Let’s be honest – the majority of trades made right before the NHL trade deadline don’t really register in the annals of hockey history. What we usually remember most is sitting around for hours waiting for something to happen, followed by a couple hours of role players and draft picks switching hands.
Occasionally, though, a deal is made that alters the course of a franchise’s trajectory, or does indeed result in that much-needed bump in the quest for a Stanley Cup.
Here are nine of the most impactful trade deadline deals, in no particular order:
1. Canucks land whale of a player (1996)
The details: March 20, 1996 – Vancouver Canucks trade Alek Stojanov to the Pittsburgh Penguins for Markus Naslund.
The result: If this trade were to be announced in the Twitter era, a prominent hockey insider would add “trade is one-for-one” and we would all have a good chuckle.
Naslund was 22 at the time and went on to finish his career as the club’s all-time leader in goals (346) and points (756). Stojanov scored two goals in 45 games for the Penguins.
2. How the Lightning landed Lecavalier (1998)
The details: March 24, 1998 – Tampa Bay Lightning deal Jason Wiemer to the Calgary Flames and Bryan Marchment plus David Shaw to the San Jose Sharks for packages that included a first- and third-round draft pick.
The result: Sometimes the sellers come out on top in a big way. The first-round pick that came via San Jose and later became Nashville Predators property came with a condition that allowed Tampa Bay to swap their second-overall pick for the first-overall pick, with which they selected Vincent Lecavalier.
The third-round pick from the Flames deal was used to call the name of Brad Richards. That wicked combo down the middle helped the team win its only Cup to date six years later.
3. Hull of a trade for St. Louis (1988)
The details: March 7, 1988 – Flames trade Brett Hull and Steve Bozek to the St. Louis Blues for Rob Ramage and Rick Wamsley.
The result: Fine, this one came a day before the deadline, but the ramifications were major both ways. The Flames went on to with the Cup that season, while Hull became the third-highest goal scorer in league history, recording an “NHL19 on rookie mode” 86 goals in 1990-91.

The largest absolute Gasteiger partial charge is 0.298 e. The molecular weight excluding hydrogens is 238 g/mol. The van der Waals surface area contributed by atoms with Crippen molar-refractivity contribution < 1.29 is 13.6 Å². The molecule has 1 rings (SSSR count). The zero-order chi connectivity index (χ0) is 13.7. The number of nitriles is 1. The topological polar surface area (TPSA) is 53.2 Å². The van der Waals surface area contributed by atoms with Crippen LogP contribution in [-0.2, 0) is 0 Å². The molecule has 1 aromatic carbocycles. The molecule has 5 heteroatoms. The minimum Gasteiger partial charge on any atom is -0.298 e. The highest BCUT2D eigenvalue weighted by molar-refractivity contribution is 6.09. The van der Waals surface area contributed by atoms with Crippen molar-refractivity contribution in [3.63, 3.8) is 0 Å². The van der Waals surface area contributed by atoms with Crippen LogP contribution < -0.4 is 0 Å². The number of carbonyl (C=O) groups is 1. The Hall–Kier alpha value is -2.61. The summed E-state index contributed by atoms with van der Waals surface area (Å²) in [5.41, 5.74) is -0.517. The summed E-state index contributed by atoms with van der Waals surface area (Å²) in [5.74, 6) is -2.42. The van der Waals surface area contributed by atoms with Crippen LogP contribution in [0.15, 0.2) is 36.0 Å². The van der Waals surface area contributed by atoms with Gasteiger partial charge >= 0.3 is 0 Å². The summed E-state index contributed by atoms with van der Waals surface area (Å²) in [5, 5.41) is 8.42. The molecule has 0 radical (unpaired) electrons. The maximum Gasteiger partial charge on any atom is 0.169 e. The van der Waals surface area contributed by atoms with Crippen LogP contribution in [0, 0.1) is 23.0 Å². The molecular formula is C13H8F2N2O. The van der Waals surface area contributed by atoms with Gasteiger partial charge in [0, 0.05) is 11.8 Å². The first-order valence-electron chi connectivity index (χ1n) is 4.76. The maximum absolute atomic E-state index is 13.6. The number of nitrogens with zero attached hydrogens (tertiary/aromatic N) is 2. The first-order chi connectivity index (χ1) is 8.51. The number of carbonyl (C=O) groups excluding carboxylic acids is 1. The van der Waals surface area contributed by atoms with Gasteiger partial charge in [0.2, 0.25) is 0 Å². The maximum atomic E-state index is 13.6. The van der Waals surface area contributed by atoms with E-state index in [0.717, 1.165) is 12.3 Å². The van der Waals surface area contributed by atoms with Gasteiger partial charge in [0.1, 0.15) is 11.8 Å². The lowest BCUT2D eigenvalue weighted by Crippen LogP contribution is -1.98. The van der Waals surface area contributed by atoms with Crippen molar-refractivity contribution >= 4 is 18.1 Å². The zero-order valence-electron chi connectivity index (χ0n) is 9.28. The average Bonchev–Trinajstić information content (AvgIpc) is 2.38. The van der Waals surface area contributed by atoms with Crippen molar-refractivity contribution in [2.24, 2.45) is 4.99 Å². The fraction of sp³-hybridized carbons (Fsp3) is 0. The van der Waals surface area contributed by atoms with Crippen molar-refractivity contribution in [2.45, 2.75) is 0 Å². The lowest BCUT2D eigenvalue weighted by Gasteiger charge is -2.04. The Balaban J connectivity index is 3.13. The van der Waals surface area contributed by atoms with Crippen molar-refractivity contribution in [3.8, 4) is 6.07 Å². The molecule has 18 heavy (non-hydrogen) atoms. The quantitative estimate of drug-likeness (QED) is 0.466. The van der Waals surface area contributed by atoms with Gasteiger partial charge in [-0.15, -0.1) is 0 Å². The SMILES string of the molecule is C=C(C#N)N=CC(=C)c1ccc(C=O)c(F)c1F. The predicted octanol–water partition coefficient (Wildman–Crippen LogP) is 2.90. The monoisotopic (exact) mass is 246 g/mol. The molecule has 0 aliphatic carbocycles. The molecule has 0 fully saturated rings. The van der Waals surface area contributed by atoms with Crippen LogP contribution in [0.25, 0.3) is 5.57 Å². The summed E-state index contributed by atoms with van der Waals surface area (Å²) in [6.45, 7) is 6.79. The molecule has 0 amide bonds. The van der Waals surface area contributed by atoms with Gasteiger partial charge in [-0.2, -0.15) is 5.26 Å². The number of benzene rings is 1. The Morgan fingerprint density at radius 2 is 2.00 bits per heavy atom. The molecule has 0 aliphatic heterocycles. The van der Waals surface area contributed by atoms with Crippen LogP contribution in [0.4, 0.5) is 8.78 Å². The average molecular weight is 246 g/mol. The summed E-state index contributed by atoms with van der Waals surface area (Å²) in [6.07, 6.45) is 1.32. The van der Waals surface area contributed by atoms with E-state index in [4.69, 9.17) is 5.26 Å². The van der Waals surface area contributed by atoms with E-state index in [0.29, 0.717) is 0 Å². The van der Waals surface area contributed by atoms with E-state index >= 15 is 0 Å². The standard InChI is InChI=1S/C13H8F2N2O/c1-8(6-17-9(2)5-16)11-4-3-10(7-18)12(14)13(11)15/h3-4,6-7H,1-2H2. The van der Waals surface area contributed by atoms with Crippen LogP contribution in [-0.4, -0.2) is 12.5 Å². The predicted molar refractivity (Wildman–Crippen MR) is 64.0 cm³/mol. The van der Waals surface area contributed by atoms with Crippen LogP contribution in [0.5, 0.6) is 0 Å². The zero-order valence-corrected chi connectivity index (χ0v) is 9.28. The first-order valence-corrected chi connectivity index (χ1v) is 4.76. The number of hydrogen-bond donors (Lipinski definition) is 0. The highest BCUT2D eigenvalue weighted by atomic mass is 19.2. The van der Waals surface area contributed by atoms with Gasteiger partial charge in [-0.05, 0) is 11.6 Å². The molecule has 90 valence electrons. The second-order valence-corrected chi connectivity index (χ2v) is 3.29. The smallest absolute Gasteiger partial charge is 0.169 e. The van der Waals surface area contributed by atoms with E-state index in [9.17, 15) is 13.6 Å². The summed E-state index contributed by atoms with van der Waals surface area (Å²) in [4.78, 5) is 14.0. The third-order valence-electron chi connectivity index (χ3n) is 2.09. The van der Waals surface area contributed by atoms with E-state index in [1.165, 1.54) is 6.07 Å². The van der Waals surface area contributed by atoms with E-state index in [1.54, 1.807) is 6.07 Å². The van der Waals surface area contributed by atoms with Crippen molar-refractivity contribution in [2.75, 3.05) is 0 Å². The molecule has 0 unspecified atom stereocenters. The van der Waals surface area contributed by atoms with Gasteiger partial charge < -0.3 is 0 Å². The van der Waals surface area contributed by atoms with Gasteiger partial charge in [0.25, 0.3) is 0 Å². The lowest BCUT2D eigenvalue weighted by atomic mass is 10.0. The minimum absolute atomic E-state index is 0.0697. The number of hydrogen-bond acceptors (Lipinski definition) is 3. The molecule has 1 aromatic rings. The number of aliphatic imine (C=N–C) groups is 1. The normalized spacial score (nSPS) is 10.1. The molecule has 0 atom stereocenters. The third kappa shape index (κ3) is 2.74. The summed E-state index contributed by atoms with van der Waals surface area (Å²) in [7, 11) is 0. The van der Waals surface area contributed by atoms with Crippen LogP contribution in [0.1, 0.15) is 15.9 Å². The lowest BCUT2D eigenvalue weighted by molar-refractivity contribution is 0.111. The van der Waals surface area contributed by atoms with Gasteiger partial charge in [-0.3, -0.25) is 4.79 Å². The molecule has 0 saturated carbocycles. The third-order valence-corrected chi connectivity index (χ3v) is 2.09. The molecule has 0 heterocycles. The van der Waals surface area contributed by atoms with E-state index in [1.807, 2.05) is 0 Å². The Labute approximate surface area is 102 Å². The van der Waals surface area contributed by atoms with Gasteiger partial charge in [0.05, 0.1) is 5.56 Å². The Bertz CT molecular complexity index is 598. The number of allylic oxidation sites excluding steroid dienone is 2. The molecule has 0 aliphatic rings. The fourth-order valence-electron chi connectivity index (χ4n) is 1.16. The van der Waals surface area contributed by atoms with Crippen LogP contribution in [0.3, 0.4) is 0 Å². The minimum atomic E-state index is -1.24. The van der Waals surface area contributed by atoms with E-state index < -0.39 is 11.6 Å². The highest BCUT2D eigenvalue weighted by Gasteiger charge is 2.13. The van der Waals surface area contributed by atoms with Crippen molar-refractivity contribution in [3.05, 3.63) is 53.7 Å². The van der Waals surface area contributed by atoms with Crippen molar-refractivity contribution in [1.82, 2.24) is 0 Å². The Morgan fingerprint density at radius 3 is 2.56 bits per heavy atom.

Call this a win-win, although the Blues have sadly yet to win a championship of their own.
4. Pens and Whalers complete 6-player blockbuster (1991)
The details: March 4, 1991 – Hartford Whalers trade Ron Francis, Grant Jennings and Ulf Samuelsson to the Penguins for John Cullen, Jeff Parker, and Zarley Zalapski.
The result: Please forgive another “day before the deadline” deal, but come on. The Penguins already boasted the likes of Mario Lemieux, Paul Coffey, Larry Murphy, Joe Mullen, Bryan Trottier, Mark Recchi, and a rookie named Jaromir Jagr, and they went out and added a player literally nicknamed “Franchise.”
Pittsburgh won back-to-back Cups, while the reaction in Hartford was mixed, to say the least.
5. Final piece of the Islanders dynasty (1980)
The details: March 10, 1980 – New York Islanders trade Dave Lewis and Bill Harris to the Los Angeles Kings for Butch Goring.
The result: Did you know the New York Islanders used to win stuff? He may not be the sexiest trade deadline acquisition, but Goring was a significant piece of a puzzle that amounted to four straight Cups back in the 1980s. Imagine being the guys who missed out on that…
6. Atlanta thrashed (2008)
The details: Penguins trade Colby Armstrong, Erik Christensen, prospect Angelo Esposito and a first-round pick to the Atlanta Thrashers for Marian Hossa and Pascal Dupuis.
The result: Remember when Hossa got traded to the Penguins, was excellent in the playoffs, fell short of winning a Cup, then signed with Detroit and lost in the Final to Pittsburgh the next year? That was crazy, and it all started with this deal Atlanta so very lost.
Losing a player like Hossa was another nail in the coffin for the NHL in Atlanta, as the Thashers moved to Winnipeg three years later.
Dupuis remained for a while and became beloved by the Penguins faithful, by the way.
7. Predators fleece Capitals (2013)
The details: April 3, 2013 – Predators trade Martin Erat and Michael Latta to the Washington Capitals for Filip Forsberg.
The result: The impact of this trade is of the cautionary tale variety. Then-Capitals general manager George McPhee (now in Vegas) took a big swing in an attempt to add proven, veteran scoring in advance of the postseason, and he struck out in a huge way. Erat and Latta are long gone, while Forsberg is a cornerstone player for the Predators.
8. Chelios not even close to done (1999)
The details: March 23, 1999 – Chicago Blackhawks trade Chris Chelios to the Detroit Red Wings for Anders Eriksson and two first-round draft picks.
The result: Detroit appeared to be receiving a 37-year-old Chicago legend who was nearing the end of his career. He remained in Hockeytown for a decade and helped the Red Wings win a pair of Cups in that time.
9. Leafs give away a Hall of Famer (1997)
The details: March 18, 1997 – Toronto Maple Leafs trade Larry Murphy to the Red Wings for future considerations that were never cashed in.
The result: It’s not every day you can add a future Hall of Fame defenceman for literally nothing, but that’s exactly what Detroit was able to do back in 1997 after Murphy had worn out his welcome in Toronto.
Like Chelios, Murphy was able to help the Wings win a pair of Cups, giving the Leafs something to consider far into the future.